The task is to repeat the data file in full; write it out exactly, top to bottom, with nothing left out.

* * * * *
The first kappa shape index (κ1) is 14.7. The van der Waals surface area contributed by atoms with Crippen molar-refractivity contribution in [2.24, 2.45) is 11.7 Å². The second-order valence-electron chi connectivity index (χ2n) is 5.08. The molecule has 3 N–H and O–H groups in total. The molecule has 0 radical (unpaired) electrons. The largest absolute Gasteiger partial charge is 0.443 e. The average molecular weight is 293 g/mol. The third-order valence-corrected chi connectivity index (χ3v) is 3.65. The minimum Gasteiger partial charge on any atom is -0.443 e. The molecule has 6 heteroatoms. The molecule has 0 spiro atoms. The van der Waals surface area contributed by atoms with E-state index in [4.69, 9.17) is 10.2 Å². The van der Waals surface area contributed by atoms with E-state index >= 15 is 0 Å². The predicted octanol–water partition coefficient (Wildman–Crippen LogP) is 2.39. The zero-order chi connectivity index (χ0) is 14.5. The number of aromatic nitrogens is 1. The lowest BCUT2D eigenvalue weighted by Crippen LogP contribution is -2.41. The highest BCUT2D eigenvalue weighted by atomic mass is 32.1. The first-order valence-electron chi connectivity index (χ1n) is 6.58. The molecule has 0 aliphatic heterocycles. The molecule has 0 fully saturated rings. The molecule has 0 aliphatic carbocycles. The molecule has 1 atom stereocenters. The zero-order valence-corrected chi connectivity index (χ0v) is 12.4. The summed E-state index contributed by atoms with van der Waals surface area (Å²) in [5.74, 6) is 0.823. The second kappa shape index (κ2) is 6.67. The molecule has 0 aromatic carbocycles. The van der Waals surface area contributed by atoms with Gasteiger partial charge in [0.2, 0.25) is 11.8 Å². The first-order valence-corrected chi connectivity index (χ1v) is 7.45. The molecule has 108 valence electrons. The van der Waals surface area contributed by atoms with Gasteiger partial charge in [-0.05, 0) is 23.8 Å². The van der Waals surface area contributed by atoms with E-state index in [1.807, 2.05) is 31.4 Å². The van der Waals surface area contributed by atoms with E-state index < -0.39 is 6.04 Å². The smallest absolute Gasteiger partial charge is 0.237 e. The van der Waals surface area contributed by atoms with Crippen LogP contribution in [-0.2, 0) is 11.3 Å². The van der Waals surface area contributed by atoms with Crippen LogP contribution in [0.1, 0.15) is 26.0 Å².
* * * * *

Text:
The first kappa shape index (κ1) is 14.7. The van der Waals surface area contributed by atoms with Crippen molar-refractivity contribution in [2.24, 2.45) is 11.7 Å². The second-order valence-electron chi connectivity index (χ2n) is 5.08. The molecule has 3 N–H and O–H groups in total. The molecule has 0 radical (unpaired) electrons. The largest absolute Gasteiger partial charge is 0.443 e. The average molecular weight is 293 g/mol. The third-order valence-corrected chi connectivity index (χ3v) is 3.65. The minimum Gasteiger partial charge on any atom is -0.443 e. The molecule has 6 heteroatoms. The molecule has 0 spiro atoms. The van der Waals surface area contributed by atoms with E-state index in [4.69, 9.17) is 10.2 Å². The van der Waals surface area contributed by atoms with E-state index >= 15 is 0 Å². The predicted octanol–water partition coefficient (Wildman–Crippen LogP) is 2.39. The zero-order chi connectivity index (χ0) is 14.5. The number of aromatic nitrogens is 1. The lowest BCUT2D eigenvalue weighted by Crippen LogP contribution is -2.41. The highest BCUT2D eigenvalue weighted by atomic mass is 32.1. The first-order valence-electron chi connectivity index (χ1n) is 6.58. The molecule has 0 aliphatic heterocycles. The molecule has 0 fully saturated rings. The molecule has 0 aliphatic carbocycles. The molecule has 1 atom stereocenters. The zero-order valence-corrected chi connectivity index (χ0v) is 12.4. The summed E-state index contributed by atoms with van der Waals surface area (Å²) in [5.74, 6) is 0.823. The second kappa shape index (κ2) is 6.67. The molecule has 0 aromatic carbocycles. The van der Waals surface area contributed by atoms with Gasteiger partial charge in [0.2, 0.25) is 11.8 Å². The first-order valence-corrected chi connectivity index (χ1v) is 7.45. The molecule has 108 valence electrons. The van der Waals surface area contributed by atoms with Gasteiger partial charge in [-0.05, 0) is 23.8 Å². The van der Waals surface area contributed by atoms with E-state index in [1.807, 2.05) is 31.4 Å². The van der Waals surface area contributed by atoms with E-state index < -0.39 is 6.04 Å². The smallest absolute Gasteiger partial charge is 0.237 e. The van der Waals surface area contributed by atoms with Crippen LogP contribution in [-0.2, 0) is 11.3 Å². The van der Waals surface area contributed by atoms with Crippen LogP contribution in [0.1, 0.15) is 26.0 Å².